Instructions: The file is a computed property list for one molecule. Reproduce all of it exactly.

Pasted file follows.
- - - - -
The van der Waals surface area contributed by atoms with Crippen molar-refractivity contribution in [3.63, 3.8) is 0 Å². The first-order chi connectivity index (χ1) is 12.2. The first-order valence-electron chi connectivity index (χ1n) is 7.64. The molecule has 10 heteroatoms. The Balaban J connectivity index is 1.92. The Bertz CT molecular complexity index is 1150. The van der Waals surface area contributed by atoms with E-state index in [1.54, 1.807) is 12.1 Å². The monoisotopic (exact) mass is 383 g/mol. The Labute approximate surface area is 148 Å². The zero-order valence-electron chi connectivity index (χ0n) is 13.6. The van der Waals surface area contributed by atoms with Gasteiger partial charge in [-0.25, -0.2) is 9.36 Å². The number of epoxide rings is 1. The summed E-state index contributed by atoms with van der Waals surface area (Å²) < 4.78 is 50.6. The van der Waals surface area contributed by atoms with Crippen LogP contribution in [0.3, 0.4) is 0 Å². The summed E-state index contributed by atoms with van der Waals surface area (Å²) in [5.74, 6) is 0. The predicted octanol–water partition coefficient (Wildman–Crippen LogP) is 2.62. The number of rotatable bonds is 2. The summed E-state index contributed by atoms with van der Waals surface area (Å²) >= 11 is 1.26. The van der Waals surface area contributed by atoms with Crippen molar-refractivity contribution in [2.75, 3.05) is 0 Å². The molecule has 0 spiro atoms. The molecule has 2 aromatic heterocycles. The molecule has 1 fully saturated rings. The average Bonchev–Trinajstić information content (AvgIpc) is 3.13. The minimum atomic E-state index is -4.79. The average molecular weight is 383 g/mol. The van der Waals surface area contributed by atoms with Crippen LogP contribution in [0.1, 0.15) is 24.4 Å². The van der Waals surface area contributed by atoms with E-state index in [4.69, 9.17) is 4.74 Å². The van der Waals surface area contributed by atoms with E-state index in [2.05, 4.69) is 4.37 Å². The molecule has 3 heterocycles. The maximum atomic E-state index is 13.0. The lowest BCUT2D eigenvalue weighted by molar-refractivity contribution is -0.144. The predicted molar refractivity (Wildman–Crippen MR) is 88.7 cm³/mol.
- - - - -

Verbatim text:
The van der Waals surface area contributed by atoms with Crippen molar-refractivity contribution in [3.63, 3.8) is 0 Å². The first-order chi connectivity index (χ1) is 12.2. The first-order valence-electron chi connectivity index (χ1n) is 7.64. The molecule has 10 heteroatoms. The Balaban J connectivity index is 1.92. The Bertz CT molecular complexity index is 1150. The van der Waals surface area contributed by atoms with E-state index in [1.54, 1.807) is 12.1 Å². The monoisotopic (exact) mass is 383 g/mol. The Labute approximate surface area is 148 Å². The zero-order valence-electron chi connectivity index (χ0n) is 13.6. The van der Waals surface area contributed by atoms with Gasteiger partial charge in [-0.25, -0.2) is 9.36 Å². The number of epoxide rings is 1. The summed E-state index contributed by atoms with van der Waals surface area (Å²) < 4.78 is 50.6. The van der Waals surface area contributed by atoms with Crippen LogP contribution in [0.3, 0.4) is 0 Å². The summed E-state index contributed by atoms with van der Waals surface area (Å²) in [5.74, 6) is 0. The predicted octanol–water partition coefficient (Wildman–Crippen LogP) is 2.62. The number of rotatable bonds is 2. The summed E-state index contributed by atoms with van der Waals surface area (Å²) >= 11 is 1.26. The van der Waals surface area contributed by atoms with Crippen molar-refractivity contribution in [2.75, 3.05) is 0 Å². The molecule has 0 spiro atoms. The molecule has 2 aromatic heterocycles. The molecule has 1 fully saturated rings. The average Bonchev–Trinajstić information content (AvgIpc) is 3.13. The minimum atomic E-state index is -4.79. The average molecular weight is 383 g/mol. The van der Waals surface area contributed by atoms with Crippen LogP contribution in [0.1, 0.15) is 24.4 Å². The van der Waals surface area contributed by atoms with E-state index in [4.69, 9.17) is 4.74 Å². The van der Waals surface area contributed by atoms with E-state index in [2.05, 4.69) is 4.37 Å². The molecule has 3 heterocycles. The maximum atomic E-state index is 13.0. The lowest BCUT2D eigenvalue weighted by molar-refractivity contribution is -0.144. The predicted molar refractivity (Wildman–Crippen MR) is 88.7 cm³/mol.